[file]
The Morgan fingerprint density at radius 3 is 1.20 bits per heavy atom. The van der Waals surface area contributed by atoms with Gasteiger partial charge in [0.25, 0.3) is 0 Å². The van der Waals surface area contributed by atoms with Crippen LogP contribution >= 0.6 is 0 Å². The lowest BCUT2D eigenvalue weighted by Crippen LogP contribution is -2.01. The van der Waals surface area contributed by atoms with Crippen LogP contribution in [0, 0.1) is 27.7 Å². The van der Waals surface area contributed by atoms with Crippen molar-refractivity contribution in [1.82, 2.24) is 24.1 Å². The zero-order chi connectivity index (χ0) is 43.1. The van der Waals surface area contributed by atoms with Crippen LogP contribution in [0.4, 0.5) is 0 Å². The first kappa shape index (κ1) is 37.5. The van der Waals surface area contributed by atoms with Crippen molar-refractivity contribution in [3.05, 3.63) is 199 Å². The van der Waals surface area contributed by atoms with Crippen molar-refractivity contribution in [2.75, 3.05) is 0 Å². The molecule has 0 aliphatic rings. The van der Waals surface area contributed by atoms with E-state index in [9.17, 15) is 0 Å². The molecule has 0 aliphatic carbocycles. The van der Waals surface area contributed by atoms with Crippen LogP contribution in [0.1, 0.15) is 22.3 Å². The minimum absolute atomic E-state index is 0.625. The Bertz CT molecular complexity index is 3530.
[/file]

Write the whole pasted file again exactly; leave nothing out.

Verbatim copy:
The Morgan fingerprint density at radius 3 is 1.20 bits per heavy atom. The van der Waals surface area contributed by atoms with Gasteiger partial charge in [0.25, 0.3) is 0 Å². The van der Waals surface area contributed by atoms with Crippen LogP contribution >= 0.6 is 0 Å². The lowest BCUT2D eigenvalue weighted by Crippen LogP contribution is -2.01. The van der Waals surface area contributed by atoms with Crippen LogP contribution in [0, 0.1) is 27.7 Å². The van der Waals surface area contributed by atoms with Crippen molar-refractivity contribution in [1.82, 2.24) is 24.1 Å². The zero-order chi connectivity index (χ0) is 43.1. The van der Waals surface area contributed by atoms with Crippen LogP contribution in [0.4, 0.5) is 0 Å². The first kappa shape index (κ1) is 37.5. The van der Waals surface area contributed by atoms with Crippen molar-refractivity contribution in [3.05, 3.63) is 199 Å². The van der Waals surface area contributed by atoms with Crippen molar-refractivity contribution in [2.75, 3.05) is 0 Å². The molecule has 0 aliphatic rings. The van der Waals surface area contributed by atoms with E-state index in [9.17, 15) is 0 Å². The molecule has 0 aliphatic carbocycles. The van der Waals surface area contributed by atoms with Crippen LogP contribution in [0.1, 0.15) is 22.3 Å². The minimum absolute atomic E-state index is 0.625. The Bertz CT molecular complexity index is 3530.